This study contributes the following theoretical contributions. The hypotheses proposed in this research are consistent with UTAUT model and confirm the generalisability of this model. The contextual insights of this research findings add to the state of the art with respect to the technology adoption, more specifically to IoT technology. Theoretical contribution back to the society includes following findings, as in below paragraphs.

Firstly, one to note is, the independent variables of TAM3 model that are often used to measure technology adoption are perceived usefulness and perceived ease of use (Venkatesh & Bala, 2008). In the present study, the authors added the factors of perceived trust, perceived security risks that are increasingly being considered significant factors for predicting e-commerce adoption (Bonsón Ponte et al., 2015).

Secondly, this study shows the variation of results across cultures. Prior cross-cultural studies have found that trust-related factors vary with respect to individual cultures and that there is no universally valid model across cultures (Keil et al., 2000). There is a significant role played by the culture in each country. Culture has an influence on IoT applications when the transactions are compatible with beliefs, values, practices, among others (Van Slyke et al., 1 C.E.). Therefore, the present study used data for two countries, namely the USA and India (i.e. country effect as a moderator), revealing some variations in the formulated hypotheses.

Thirdly, among other factors influencing the IoT adoption by the Indian citizens, the Word of Mouth (WOM) through social networks plays a significant role. From the trends of social media, people get an opportunity to learn several things regarding IoT. The learnings gained through social networks would effectively spread out through WOM. In the study with Indian users it is noticed that, WOM through social networks has influence on user behaviour towards IoT (Chatterjee, 2019). The study on barriers of IoT adoption in India reveals the lack of standardisation, the lack of regulatory norms, policies, directions and the lack of connectivity issues (Sharma et al., 2020a). These are the essential technical resources that contribute to the facilitating conditions.

Fourthly, based on the findings using the multi-group moderation technique, it is evident that perceived security risks and perceived trust have a greater influence for the USA sample compared with the Indian sample, while social influence and facilitating conditions have greater significance for the Indian sample compared with the USA sample. Multiple customers are willing to accept and use new products and services when the complexity is reduced. According to the studies carried out by Arts et al., technology adoption is improved by innovations that have a low level of uncertainty (Arts et al., 2011). The question of privacy and security policies are very complex in the United States (Sollins, 2019).

In this context, this study has attempted to simplify perceived trust by classifying its characteristics through a deeper study, at a per-country level, that can be used to help consumers adopt the IoT.

Managerial implications

The initial observation is that the younger generation is relatively accepting the IoT technology (Qian & Li, 2020). The present research provides evidence that social influence and facilitating conditions play a significant role in the Indian market.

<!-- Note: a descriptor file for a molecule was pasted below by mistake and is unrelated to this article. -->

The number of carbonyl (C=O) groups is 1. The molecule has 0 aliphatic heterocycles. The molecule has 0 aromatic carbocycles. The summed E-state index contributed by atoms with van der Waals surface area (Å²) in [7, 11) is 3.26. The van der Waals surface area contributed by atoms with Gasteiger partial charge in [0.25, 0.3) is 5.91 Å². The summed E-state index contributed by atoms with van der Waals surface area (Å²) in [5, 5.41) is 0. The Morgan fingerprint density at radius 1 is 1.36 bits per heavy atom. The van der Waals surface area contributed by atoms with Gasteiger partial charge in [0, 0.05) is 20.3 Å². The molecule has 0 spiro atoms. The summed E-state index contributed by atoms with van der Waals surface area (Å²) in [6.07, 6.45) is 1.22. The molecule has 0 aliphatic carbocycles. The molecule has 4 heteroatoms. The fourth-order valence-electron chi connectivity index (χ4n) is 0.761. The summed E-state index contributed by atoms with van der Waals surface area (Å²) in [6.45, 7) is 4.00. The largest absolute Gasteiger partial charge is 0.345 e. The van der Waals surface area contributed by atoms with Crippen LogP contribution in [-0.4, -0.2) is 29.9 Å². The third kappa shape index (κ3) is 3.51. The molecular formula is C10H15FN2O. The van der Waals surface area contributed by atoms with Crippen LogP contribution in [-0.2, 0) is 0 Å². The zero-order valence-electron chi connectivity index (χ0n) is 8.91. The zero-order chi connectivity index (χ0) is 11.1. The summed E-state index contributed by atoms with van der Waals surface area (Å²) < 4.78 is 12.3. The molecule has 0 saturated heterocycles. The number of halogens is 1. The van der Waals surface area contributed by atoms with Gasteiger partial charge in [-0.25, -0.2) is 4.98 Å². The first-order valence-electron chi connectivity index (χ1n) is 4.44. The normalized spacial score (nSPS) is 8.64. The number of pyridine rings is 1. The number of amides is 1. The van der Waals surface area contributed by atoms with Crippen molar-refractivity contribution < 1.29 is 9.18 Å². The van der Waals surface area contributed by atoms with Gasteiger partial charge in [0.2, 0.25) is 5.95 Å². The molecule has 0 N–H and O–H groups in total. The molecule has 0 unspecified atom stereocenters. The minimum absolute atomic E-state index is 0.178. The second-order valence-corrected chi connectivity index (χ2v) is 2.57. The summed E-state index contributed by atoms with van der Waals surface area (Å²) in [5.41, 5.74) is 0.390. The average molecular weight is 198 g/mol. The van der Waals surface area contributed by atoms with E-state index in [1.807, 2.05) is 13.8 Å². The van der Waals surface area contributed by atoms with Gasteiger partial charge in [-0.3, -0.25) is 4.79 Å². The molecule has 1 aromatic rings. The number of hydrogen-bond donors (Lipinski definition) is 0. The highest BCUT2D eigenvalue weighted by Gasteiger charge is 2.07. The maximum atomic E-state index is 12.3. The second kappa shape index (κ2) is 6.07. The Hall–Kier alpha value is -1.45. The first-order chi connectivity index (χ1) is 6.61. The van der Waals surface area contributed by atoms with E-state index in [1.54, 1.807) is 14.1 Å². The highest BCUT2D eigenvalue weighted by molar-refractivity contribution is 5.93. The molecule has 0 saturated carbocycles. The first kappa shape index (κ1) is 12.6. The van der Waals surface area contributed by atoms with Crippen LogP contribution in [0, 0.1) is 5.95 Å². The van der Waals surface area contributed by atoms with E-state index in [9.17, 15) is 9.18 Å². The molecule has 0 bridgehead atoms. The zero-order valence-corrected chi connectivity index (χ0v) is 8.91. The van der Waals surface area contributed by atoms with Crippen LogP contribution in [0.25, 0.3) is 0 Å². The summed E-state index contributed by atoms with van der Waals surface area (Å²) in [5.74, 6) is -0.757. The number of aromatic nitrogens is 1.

Airtel produced a variety of advertisements focusing on ‘zero complaints’ and actions to reduce the number of queries that consumers may have (Airtel Targets Zero Questions with New Campaign – The Financial Express, 2020). This coincides with the competence factor by ensuring that promises made to the end customer can be fulfilled. This increases the adoption rate and the use of products in IT and IoT services. This also addresses the strategic approach that recommendations and feedback from peers play a significant role in reducing the uncertainty driven by technology, thus favouring technology adoption (Park et al., 2019). Adoption readiness is increased when users are provided with a user friendly, seamless service. Advertisement campaigns can target the innovative users’ segment with uninterrupted access as a pre-requisite, according to a study of the adoption readiness among mobile users in India (Thakur & Srivastava, 2014).

The United States and India have announced their strategies and initiatives to motivate production in their own soil. Make in India is an initiative from the Government of India to encourage companies to do production in India (Make In India, 2015). The Build America, Buy Americ a Act is created in the United States, to motivate the manufacturing products and construction materials used are produced in United States (Build America Buy America/U.S. Department of Commerce, 2019). These strategies provide waivers and concessions to the productions performed on their country.

The study on IoT adoption factors from the early adopters of smart and connected sensors in the United States reveals data-driven decision making as the key variable for IoT adoption. For IoT provider to deploy IoT projects, for example, smart city, the deployment of sensor networks relies on both local government’s persistent efforts and established procedures of data-informed decision-making. This increases the performance efficiency by linking functional departments to work together from IoT planning iteratively and systematically by using the data generated from IoT devices (Tang & Ho, 2019). Mayors, being the public image champions for their cities use the data-driven results to demonstrate their progressiveness and innovations in their cities (Ho, 2017). Internet of Things providers to focus on the organisational incentives with emphasis on data-driven decision-making. Examples include performance budgeting using big-data, and leadership support on embracing the data-driven culture that enables necessary analytical capacity to utilise IoT data in the decision-making process.